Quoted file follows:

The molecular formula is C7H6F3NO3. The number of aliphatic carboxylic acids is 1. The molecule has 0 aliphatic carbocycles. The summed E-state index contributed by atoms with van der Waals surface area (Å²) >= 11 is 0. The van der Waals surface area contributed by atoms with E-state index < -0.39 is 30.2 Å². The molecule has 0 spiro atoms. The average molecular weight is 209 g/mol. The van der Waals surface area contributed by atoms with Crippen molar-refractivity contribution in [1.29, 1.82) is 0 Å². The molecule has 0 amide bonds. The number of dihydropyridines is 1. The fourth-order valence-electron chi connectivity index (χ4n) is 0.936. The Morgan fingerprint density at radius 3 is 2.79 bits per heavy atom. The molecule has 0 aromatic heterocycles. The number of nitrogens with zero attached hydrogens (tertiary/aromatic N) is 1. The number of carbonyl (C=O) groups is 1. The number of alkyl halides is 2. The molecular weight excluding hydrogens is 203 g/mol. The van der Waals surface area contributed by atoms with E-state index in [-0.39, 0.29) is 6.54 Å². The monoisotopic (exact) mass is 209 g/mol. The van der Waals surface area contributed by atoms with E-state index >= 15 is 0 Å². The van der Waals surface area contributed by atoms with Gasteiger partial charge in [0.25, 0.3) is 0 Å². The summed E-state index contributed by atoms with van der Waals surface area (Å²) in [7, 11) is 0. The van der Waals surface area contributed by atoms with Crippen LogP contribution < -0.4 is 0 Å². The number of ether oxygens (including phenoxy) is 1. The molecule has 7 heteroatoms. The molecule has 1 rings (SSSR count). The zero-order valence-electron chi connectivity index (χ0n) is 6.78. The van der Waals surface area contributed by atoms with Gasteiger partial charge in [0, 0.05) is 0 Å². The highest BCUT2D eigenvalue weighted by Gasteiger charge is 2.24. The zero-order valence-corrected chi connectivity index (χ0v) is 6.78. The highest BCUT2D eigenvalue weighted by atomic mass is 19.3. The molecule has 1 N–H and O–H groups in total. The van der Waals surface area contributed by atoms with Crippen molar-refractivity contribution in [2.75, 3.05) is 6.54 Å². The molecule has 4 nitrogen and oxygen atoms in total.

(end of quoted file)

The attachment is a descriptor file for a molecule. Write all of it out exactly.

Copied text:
The molecular formula is C7H6F3NO3. The number of aliphatic carboxylic acids is 1. The molecule has 0 aliphatic carbocycles. The summed E-state index contributed by atoms with van der Waals surface area (Å²) >= 11 is 0. The van der Waals surface area contributed by atoms with E-state index < -0.39 is 30.2 Å². The molecule has 0 spiro atoms. The average molecular weight is 209 g/mol. The van der Waals surface area contributed by atoms with Crippen molar-refractivity contribution in [1.29, 1.82) is 0 Å². The molecule has 0 amide bonds. The number of dihydropyridines is 1. The fourth-order valence-electron chi connectivity index (χ4n) is 0.936. The Morgan fingerprint density at radius 3 is 2.79 bits per heavy atom. The molecule has 0 aromatic heterocycles. The number of nitrogens with zero attached hydrogens (tertiary/aromatic N) is 1. The number of carbonyl (C=O) groups is 1. The number of alkyl halides is 2. The molecular weight excluding hydrogens is 203 g/mol. The van der Waals surface area contributed by atoms with E-state index in [-0.39, 0.29) is 6.54 Å². The monoisotopic (exact) mass is 209 g/mol. The van der Waals surface area contributed by atoms with E-state index >= 15 is 0 Å². The van der Waals surface area contributed by atoms with Gasteiger partial charge in [0.25, 0.3) is 0 Å². The summed E-state index contributed by atoms with van der Waals surface area (Å²) in [7, 11) is 0. The van der Waals surface area contributed by atoms with Crippen LogP contribution < -0.4 is 0 Å². The number of ether oxygens (including phenoxy) is 1. The molecule has 7 heteroatoms. The molecule has 1 rings (SSSR count). The zero-order valence-electron chi connectivity index (χ0n) is 6.78. The van der Waals surface area contributed by atoms with Gasteiger partial charge in [0, 0.05) is 0 Å². The highest BCUT2D eigenvalue weighted by Gasteiger charge is 2.24. The zero-order valence-corrected chi connectivity index (χ0v) is 6.78. The highest BCUT2D eigenvalue weighted by atomic mass is 19.3. The molecule has 1 N–H and O–H groups in total. The van der Waals surface area contributed by atoms with Crippen molar-refractivity contribution in [2.75, 3.05) is 6.54 Å². The molecule has 4 nitrogen and oxygen atoms in total.